U.S. wants drug prices in TV ads
Trenton, N.J. – The federal government said Monday that it wants to force drugmakers to disclose prices for prescription medicines in their TV commercials.
The drug industry’s main trade group said drug companies are only willing to disclose the prices on their websites, not in commercials, and they’ll start doing that next spring.
Health and Human Services Secretary Alex Azar unveiled a proposal that would apply to all brand-name drugs covered by the Medicare and Medicaid programs, which is most medicines.
“Patients deserve to know what a given drug could cost when they’re being told about the benefits and risks it may have,” Azar said in prepared remarks. “They deserve to know if the drug company has pushed their prices to abusive levels. And they deserve to know this every time they see a drug advertised to them on TV.”
Most Americans don’t pay the full price for prescriptions – one reason drugmakers have opposed disclosing the list prices, arguing that would just confuse the public. But insurance plans base their copayments on the list price set by drugmakers. And patients with high-deductibles plans or no insurance sometimes pay full price.
President Trump has long promised to bring down drug prices, and in May, his administration released a “blueprint” with vague proposals for doing so, including exploring listing prices in TV commercials.
Hours before Azar’s announcement, the trade group Pharmaceutical Research and Manufacturers of America, known as PhRMA, said its 33 member companies agreed to include in commercials a website that would give the drug’s list price, the range of likely out-of-pocket costs and any available financial assistance. The group also plans its own website, where patients could look up drugs by name and find similar information.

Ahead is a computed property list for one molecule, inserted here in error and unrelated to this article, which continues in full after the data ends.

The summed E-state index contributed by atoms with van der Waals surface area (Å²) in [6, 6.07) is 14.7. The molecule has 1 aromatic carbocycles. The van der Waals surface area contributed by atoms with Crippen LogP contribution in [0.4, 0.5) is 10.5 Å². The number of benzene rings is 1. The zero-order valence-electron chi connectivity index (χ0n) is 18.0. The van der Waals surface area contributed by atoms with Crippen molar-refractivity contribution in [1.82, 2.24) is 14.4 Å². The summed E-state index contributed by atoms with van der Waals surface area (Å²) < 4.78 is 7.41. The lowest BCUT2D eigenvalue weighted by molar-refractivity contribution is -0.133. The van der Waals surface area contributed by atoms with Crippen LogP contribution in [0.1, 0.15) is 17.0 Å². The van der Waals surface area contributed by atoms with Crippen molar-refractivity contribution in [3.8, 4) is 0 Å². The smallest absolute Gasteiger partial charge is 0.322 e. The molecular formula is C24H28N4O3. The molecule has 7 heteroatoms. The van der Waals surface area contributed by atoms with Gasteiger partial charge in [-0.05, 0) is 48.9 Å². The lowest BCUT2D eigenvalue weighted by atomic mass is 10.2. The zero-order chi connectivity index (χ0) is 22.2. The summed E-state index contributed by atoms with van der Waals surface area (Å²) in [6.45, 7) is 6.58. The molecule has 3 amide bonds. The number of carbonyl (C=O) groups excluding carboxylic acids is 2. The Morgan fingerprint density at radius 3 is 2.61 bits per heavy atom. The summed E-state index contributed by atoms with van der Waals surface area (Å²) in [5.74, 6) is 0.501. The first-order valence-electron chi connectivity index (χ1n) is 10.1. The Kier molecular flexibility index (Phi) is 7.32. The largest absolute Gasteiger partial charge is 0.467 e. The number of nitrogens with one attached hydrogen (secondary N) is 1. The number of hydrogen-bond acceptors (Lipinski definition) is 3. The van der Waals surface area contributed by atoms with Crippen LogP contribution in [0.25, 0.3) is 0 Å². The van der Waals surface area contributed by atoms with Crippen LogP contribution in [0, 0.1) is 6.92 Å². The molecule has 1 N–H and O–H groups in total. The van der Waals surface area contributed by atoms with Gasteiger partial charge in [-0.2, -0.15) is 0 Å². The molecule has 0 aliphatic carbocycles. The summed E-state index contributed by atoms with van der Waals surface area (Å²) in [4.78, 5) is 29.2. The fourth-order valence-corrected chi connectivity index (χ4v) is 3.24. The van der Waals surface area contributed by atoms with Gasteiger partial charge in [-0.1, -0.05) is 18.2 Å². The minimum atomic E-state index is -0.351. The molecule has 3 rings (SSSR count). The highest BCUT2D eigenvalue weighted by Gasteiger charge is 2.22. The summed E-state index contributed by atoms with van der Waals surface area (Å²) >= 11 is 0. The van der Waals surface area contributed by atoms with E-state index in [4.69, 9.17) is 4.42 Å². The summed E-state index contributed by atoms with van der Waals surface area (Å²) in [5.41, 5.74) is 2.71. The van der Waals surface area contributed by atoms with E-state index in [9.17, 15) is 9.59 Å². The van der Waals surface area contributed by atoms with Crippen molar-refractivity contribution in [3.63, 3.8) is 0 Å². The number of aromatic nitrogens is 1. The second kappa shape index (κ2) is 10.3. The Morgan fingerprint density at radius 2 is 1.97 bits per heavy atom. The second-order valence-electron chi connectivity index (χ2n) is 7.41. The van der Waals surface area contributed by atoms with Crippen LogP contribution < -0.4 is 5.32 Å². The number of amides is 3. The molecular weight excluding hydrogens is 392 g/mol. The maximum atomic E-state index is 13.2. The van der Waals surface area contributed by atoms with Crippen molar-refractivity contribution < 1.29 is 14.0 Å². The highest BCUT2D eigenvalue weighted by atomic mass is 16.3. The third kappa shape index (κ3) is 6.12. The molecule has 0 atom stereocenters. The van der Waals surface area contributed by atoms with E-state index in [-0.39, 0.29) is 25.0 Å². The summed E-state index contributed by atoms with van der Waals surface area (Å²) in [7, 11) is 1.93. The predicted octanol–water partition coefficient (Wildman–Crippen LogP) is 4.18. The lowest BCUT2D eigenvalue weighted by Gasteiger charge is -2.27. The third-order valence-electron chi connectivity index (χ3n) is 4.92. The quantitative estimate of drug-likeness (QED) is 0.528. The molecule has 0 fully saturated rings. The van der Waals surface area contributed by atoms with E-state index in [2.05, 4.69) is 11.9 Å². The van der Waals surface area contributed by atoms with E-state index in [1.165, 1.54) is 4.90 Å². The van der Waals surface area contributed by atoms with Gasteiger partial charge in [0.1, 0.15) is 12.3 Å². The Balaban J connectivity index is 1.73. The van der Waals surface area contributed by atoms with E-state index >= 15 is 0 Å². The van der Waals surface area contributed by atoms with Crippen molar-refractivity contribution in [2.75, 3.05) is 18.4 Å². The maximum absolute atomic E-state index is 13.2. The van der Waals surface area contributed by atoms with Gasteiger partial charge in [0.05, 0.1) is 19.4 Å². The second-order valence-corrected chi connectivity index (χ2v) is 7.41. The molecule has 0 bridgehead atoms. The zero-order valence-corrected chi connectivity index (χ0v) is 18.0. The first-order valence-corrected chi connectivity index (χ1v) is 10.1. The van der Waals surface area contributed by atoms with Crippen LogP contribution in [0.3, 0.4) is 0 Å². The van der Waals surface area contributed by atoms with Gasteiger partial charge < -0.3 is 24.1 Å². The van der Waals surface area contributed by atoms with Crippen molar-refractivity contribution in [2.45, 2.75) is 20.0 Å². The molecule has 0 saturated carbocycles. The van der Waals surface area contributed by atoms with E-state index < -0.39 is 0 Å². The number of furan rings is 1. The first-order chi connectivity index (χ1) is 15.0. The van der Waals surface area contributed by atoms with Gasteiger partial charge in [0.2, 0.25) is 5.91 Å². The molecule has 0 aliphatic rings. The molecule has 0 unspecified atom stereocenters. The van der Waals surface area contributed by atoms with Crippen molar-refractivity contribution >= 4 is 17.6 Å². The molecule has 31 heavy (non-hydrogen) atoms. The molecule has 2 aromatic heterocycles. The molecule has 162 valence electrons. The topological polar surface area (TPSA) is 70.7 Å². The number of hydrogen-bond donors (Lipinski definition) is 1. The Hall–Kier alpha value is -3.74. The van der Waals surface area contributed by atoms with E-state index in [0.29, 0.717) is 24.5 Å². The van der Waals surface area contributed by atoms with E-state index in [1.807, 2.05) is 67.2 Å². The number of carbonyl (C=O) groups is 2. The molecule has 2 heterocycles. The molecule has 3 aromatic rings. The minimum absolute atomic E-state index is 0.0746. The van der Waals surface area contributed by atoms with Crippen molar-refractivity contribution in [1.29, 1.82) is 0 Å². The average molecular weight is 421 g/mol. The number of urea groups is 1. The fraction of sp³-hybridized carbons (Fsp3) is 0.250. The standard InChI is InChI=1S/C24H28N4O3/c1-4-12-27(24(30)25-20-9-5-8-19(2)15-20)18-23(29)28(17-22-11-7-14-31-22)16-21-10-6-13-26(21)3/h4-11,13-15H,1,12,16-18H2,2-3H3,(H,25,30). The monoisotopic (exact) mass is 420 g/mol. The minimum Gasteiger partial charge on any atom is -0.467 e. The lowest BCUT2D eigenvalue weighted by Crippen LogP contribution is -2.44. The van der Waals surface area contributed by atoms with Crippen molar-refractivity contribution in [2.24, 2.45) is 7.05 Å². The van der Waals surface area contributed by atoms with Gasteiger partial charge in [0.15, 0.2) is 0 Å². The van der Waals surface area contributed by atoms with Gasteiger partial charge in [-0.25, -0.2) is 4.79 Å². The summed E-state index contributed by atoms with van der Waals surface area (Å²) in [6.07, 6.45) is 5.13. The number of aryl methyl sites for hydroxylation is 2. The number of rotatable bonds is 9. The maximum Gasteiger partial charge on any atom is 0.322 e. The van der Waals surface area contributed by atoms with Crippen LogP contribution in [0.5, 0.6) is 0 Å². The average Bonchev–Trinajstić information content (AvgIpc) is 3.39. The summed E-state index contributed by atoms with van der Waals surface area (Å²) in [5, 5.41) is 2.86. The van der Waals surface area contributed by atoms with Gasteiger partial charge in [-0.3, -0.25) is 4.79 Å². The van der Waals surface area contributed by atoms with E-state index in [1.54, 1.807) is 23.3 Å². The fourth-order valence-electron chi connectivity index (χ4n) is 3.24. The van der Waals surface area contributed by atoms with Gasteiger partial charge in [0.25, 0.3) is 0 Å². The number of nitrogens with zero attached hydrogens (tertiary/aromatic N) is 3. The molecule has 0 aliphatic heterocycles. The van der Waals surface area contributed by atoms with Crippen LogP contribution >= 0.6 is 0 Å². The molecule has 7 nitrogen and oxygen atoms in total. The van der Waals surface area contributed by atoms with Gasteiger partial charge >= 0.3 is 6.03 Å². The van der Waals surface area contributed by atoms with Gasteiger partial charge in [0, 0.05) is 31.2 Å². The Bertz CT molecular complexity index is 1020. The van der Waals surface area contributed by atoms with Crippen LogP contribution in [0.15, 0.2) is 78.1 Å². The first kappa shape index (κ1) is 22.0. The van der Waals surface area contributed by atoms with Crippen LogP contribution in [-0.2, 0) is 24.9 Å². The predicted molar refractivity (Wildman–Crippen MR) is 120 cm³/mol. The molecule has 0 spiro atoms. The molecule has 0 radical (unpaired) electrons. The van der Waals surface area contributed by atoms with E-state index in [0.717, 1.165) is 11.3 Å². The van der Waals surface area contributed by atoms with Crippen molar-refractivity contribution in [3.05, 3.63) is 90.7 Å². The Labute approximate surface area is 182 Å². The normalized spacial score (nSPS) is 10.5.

“We appreciate their effort,” Azar said. “But placing information on a website is not the same as putting it right in an ad.”
PhRMA CEO Stephen J. Ubl and others in the trade group said they believe requiring list prices in ads would violate the companies’ First Amendment free speech rights. But Azar, speaking at a National Academy of Medicine conference, said there is precedence for such a move, pointing out that federal law requires automakers to disclose sticker prices for cars.
Direct-to-consumer advertising of drugs has been allowed in the U.S. for two decades. Ads are required to list side effects but not prices.
Many details of the proposed rule still must be worked out, including whether it should be expanded to cover radio, print or internet ads.
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